I’ll never forget the day in Fall 2013, sitting in the parking lot of a BBQ restaurant next to the ‘World’s Largest Honky Tonk’ in Fort Worth, Texas.
I was an anxious-to-graduate senior journalism student at Texas Christian University, fresh off a Summer internship at Dallas TV news station WFAA. Like many universities, TCU hosts a ‘Parents Weekend’ each year where Horned Frog moms and dads flock to campus to visit their child and get a peek into their life away from home. This particular ‘Parents Weekend’ was actually a ‘Grandparents Weekend’ for me, though.
It was the most wonderful thing to have these two people, who helped my then-single mother raise me in early childhood, visit TCU. As a proud journalist-in-training, I showed my grandparents around the prestigious Bob Schieffer School of Journalism. We had a fantastic time.
Their visit, as lovely as it was, ended with news I was not prepared to receive, no matter how stoic of a reporter I aspired to be. We had just pulled up to Cooper’s Old Time Pit Bar-B-Que for dinner – a Forth Worth Stockyards staple. As the smell of fall-off-the-bone ribs and sweet rolls greeted our noses my grandmother broke down into tears.
“Your grandpa has vascular dementia,” she announced.
Is the timing ever really perfect, anyways?
The highly accomplished retired P-3 Orion Navy pilot and Northrop Grumman executive known for his wit, philosophical wisdom, selfless nature and consistently upbeat attitude sat silently.
His pain was palpable.
A lot of loved ones will relate here: I beat myself up over what I did, didn’t do and could not control in the beginning — before the major cognitive decline. I still regret not immediately seeking more information on dementia. I still think I should have called my grandfather more often and jotted down the things he said. I still wish I had lived closer to him, so I could enjoy as many coherent conversations as possible. I still get frustrated that the diagnosis came at a time when I was so consumed by graduation and pursuing a career in news to think beyond myself.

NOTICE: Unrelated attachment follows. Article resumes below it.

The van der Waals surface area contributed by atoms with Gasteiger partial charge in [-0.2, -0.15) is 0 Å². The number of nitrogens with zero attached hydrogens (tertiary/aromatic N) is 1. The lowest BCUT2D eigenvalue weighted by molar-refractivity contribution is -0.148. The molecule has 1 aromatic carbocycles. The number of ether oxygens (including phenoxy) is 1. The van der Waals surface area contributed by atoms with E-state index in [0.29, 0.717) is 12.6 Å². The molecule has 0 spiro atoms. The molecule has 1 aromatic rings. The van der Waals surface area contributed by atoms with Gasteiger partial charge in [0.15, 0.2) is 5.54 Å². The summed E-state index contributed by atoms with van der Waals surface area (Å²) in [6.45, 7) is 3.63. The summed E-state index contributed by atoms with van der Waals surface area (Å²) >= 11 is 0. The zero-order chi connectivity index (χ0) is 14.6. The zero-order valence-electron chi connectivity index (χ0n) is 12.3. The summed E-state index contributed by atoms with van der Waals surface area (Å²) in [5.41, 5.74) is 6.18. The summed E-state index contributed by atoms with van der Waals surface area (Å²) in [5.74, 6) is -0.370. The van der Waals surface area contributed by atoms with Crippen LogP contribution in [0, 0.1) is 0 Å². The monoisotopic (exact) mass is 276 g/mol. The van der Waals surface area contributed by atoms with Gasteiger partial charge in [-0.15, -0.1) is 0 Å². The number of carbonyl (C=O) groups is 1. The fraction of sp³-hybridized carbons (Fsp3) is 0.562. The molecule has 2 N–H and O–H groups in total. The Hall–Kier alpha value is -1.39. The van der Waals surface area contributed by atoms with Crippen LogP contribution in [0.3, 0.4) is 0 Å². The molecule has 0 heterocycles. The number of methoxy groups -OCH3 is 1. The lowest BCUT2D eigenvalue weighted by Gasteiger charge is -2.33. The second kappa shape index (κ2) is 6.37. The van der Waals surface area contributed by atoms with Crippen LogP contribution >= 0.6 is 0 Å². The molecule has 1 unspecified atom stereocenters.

If only we could go back, right?
The first time I heard about the Alzheimer’s Association, I was about four years into my reporting career and covering the New Mexico State Legislature’s annual session for CBS affiliate KRQE-TV. The local Association Chapter held an advocacy and awareness day at the state capitol. I was moved by their work, but it wasn’t until I changed career paths about two years later that I felt compelled to get involved.
Most journalists will tell you they feel called by a higher purpose to a career in news due to the important role it plays in the fabric of our society. It’s community service at its core. This was certainly the case for me, so leaving the business – while it was the right choice for my family – left a large hole in my heart. Coupled with a growing desire to honor my grandfather, the idea to become an Alzheimer’s Association volunteer hit me like a ton of bricks one day. After combing the Association website, alz.org, I was confident my skills as a TV news reporter and anchor would be a perfect fit for the role of Community Educator, a volunteer public speaker who provides Alzheimer’s Association education programs to community audiences. I reached out to my local Alzheimer’s Association Chapter in North Carolina. Then I went a step further and contacted their marketing and communications team, who now encourage me to write pieces (like this) for their blog.